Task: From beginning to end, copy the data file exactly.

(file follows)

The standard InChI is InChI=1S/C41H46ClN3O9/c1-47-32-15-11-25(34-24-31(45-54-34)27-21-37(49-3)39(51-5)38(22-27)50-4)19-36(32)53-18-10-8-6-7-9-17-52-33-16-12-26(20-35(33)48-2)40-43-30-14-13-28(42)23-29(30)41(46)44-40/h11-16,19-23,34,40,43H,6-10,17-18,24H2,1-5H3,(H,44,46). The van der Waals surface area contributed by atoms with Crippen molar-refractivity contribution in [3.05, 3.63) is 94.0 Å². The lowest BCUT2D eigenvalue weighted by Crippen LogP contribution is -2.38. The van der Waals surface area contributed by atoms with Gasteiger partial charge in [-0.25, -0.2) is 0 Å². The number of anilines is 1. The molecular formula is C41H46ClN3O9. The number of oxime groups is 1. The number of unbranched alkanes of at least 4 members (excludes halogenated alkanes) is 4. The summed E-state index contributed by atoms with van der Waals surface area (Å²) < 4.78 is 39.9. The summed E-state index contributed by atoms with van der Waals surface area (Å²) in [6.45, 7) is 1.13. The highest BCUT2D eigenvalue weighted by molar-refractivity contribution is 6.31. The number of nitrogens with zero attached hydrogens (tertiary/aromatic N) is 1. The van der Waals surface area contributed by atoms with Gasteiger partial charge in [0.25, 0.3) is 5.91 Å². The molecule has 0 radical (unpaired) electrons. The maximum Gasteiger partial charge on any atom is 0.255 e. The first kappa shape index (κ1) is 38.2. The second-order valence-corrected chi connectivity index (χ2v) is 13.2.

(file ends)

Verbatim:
The standard InChI is InChI=1S/C41H46ClN3O9/c1-47-32-15-11-25(34-24-31(45-54-34)27-21-37(49-3)39(51-5)38(22-27)50-4)19-36(32)53-18-10-8-6-7-9-17-52-33-16-12-26(20-35(33)48-2)40-43-30-14-13-28(42)23-29(30)41(46)44-40/h11-16,19-23,34,40,43H,6-10,17-18,24H2,1-5H3,(H,44,46). The van der Waals surface area contributed by atoms with Crippen molar-refractivity contribution in [3.05, 3.63) is 94.0 Å². The lowest BCUT2D eigenvalue weighted by Crippen LogP contribution is -2.38. The van der Waals surface area contributed by atoms with Gasteiger partial charge in [-0.25, -0.2) is 0 Å². The number of anilines is 1. The molecular formula is C41H46ClN3O9. The number of oxime groups is 1. The number of unbranched alkanes of at least 4 members (excludes halogenated alkanes) is 4. The summed E-state index contributed by atoms with van der Waals surface area (Å²) < 4.78 is 39.9. The summed E-state index contributed by atoms with van der Waals surface area (Å²) in [6.45, 7) is 1.13. The highest BCUT2D eigenvalue weighted by molar-refractivity contribution is 6.31. The number of nitrogens with zero attached hydrogens (tertiary/aromatic N) is 1. The van der Waals surface area contributed by atoms with Gasteiger partial charge in [0.25, 0.3) is 5.91 Å². The molecule has 0 radical (unpaired) electrons. The maximum Gasteiger partial charge on any atom is 0.255 e. The first kappa shape index (κ1) is 38.2. The second-order valence-corrected chi connectivity index (χ2v) is 13.2.